LEMON: Listen, I want to talk to you about the latest information that Barbara Starr gave us, telling us about how the sharp shooters parachuted into waters covertly, and then made their home for the next couple of days on the fan tail of that ship.

VOSS: Well, if you're going to fortify your tactical positions, which is what they did, without causing the hostage takers, the pirates, to become more upset, you have to do it in a fashion where they don't see it. You're always at the risk in that sort of a move. It was very wise for them to do this in a way -- secure the perimeter, if you will, even more closely in a way that didn't cause the pirates to get more upset or interfere with the negotiations.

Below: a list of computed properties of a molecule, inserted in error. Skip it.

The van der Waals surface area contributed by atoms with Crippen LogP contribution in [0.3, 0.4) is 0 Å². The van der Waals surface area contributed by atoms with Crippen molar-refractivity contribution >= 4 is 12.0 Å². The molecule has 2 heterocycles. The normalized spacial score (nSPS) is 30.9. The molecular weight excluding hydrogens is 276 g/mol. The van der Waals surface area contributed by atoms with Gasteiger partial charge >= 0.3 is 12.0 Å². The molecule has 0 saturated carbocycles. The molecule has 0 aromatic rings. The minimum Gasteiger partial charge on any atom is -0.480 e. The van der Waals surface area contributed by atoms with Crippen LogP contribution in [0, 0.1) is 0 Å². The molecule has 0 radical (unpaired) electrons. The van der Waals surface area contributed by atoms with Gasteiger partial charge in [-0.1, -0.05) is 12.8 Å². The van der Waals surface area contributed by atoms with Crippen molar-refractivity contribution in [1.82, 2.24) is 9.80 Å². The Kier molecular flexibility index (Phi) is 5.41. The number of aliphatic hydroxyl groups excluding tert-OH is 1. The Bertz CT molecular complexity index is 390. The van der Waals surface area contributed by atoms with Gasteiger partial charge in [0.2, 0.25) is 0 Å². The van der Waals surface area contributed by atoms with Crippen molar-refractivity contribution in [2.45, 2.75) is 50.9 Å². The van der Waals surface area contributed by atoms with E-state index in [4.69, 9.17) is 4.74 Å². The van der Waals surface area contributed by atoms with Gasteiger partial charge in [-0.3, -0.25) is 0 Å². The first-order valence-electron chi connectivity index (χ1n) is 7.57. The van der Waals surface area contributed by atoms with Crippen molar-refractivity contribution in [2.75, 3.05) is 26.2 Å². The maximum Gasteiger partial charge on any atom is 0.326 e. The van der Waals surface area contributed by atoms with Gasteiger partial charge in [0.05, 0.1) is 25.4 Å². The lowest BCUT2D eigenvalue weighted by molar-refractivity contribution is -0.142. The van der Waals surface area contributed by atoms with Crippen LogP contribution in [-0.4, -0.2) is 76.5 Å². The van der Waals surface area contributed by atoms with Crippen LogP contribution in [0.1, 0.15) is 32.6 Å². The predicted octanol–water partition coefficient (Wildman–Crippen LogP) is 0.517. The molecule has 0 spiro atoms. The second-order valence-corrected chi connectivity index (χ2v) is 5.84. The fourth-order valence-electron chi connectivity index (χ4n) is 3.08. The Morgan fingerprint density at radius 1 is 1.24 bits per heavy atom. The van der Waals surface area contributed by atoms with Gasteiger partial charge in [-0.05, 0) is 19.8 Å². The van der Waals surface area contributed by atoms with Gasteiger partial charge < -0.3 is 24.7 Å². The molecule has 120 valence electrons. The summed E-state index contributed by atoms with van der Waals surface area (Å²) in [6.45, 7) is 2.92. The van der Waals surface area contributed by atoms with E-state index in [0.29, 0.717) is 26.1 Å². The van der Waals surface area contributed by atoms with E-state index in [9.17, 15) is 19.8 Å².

LEMON: Chris, stand by, because I want to bring in Harry Humphries. He is a former Navy SEAL. He joins us now live from Los Angeles.

Chris, Harry can probably tell us about this negotiating tactic and about these sharpshooters.

Not surprising to you that these sharpshooters parachuted in and then made their way onto the fan tail of that ship without the pirates knowing it, is it?

HARRY HUMPHRIES, FORMER NAVY SEAL: Well, guys, sea, air, land is the words used for the acronym SEAL. Our capabilities reside in those terrains. The eyes-on concept is an ancient concept in our community. We get eyes on before we do anything else. And typically, the eyes- on, of courses, will be with precision rifle. The more precision rifles you have in varying directions towards a potential target, the better off you are. So obviously, this is a continuation of an old philosophy and, as you can see, works quite well.